Report: Google Is Both Friend And Foe To The Music Industry
February 22, 2013 at 5:34 AM (PT)
For the music industry, writes BEN SISARIO in THE NEW YORK TIMES, there's a "Story of Two Googles." SISARIO notes on one hand, GOOGLE has numerous licensing agreements with the major labels and music publishers, along with movie studios and other media companies. But a darker side of the relationship involves searchers being able to find illegal downloads.
The report notes, "the latest incarnation of Big Media vs. GOOGLE search is a report issued on THURSDAY by the RECORDING INDUSTRY ASSOCIATION OF AMERICA, or R.I.A.A., accusing GOOGLE of failing to make good on its own promises to punish pirate Web sites. In AUGUST, GOOGLE said it would take into account notices of copyright violation -- of which the music industry files thousands each week -- in determining a site's search rank. The implication was that infringing sites would fall into obscurity and consumers would 'find legitimate, quality sources of content more easily,' as AMIT SINGHAL, a senior GOOGLE executive, wrote in a company blog post at the time."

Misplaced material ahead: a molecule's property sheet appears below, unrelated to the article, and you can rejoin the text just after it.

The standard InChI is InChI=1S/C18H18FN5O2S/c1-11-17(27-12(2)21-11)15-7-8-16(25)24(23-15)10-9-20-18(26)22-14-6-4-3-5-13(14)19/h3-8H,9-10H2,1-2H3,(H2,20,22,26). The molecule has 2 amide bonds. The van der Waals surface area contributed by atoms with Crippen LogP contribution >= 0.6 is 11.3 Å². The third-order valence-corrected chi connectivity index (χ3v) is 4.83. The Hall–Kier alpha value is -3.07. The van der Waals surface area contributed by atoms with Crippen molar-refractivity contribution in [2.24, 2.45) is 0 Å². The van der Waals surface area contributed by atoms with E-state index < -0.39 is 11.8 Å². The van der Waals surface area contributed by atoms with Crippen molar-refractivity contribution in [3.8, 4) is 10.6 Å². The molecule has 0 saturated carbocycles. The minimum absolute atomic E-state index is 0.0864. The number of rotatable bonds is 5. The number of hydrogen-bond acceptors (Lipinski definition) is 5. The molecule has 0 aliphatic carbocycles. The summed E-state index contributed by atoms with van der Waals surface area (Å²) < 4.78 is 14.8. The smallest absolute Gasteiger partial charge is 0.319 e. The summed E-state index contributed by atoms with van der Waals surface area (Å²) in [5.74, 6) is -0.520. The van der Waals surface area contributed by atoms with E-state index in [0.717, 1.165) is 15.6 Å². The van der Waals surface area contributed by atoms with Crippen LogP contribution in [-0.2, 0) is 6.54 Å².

The RIAA continues to complain that GOOGLE has been slow to remove offending sites. "Six months later, we have found no evidence that GOOGLE's policy has had a demonstrable impact on demoting sites with large amounts of piracy," the RIAA report said.
In response to the report, a GOOGLE spokesman told THE TIMES, "We have invested heavily in copyright tools for content owners and process takedown notices faster than ever. In the last month we received more than 14 million copyright removal requests for GOOGLE Search, quickly removing more than 97% from search results. In addition, GOOGLE's growing partnerships and distribution deals with the content industry benefit both creators and users, and generate hundreds of millions of dollars for the industry each year."
It's the latter part of that statement that's the rub, claims SISARIO, as it's difficult to pressure a company that's providing a revenue stream to the record companies.
Read the full article here.